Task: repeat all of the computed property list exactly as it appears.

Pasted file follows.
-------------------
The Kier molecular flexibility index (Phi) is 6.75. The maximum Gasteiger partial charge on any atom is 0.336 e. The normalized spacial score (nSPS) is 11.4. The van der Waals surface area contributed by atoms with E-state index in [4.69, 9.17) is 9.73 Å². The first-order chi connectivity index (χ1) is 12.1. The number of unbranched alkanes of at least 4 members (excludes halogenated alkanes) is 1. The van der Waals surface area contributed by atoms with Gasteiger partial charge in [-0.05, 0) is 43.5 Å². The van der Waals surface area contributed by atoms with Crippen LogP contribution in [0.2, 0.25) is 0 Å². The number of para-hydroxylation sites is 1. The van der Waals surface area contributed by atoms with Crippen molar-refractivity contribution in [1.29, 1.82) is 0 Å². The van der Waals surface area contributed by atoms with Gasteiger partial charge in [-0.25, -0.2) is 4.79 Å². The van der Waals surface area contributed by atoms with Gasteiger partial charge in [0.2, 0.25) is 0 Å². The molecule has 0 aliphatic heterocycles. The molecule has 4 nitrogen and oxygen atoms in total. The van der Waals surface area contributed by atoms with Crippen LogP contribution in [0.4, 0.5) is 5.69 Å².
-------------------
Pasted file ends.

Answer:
The Kier molecular flexibility index (Phi) is 6.75. The maximum Gasteiger partial charge on any atom is 0.336 e. The normalized spacial score (nSPS) is 11.4. The van der Waals surface area contributed by atoms with E-state index in [4.69, 9.17) is 9.73 Å². The first-order chi connectivity index (χ1) is 12.1. The number of unbranched alkanes of at least 4 members (excludes halogenated alkanes) is 1. The van der Waals surface area contributed by atoms with Gasteiger partial charge in [-0.05, 0) is 43.5 Å². The van der Waals surface area contributed by atoms with Crippen LogP contribution in [0.2, 0.25) is 0 Å². The number of para-hydroxylation sites is 1. The van der Waals surface area contributed by atoms with Crippen molar-refractivity contribution in [1.29, 1.82) is 0 Å². The van der Waals surface area contributed by atoms with Gasteiger partial charge in [-0.25, -0.2) is 4.79 Å². The van der Waals surface area contributed by atoms with Gasteiger partial charge in [0.2, 0.25) is 0 Å². The molecule has 0 aliphatic heterocycles. The molecule has 4 nitrogen and oxygen atoms in total. The van der Waals surface area contributed by atoms with Crippen LogP contribution in [0.4, 0.5) is 5.69 Å².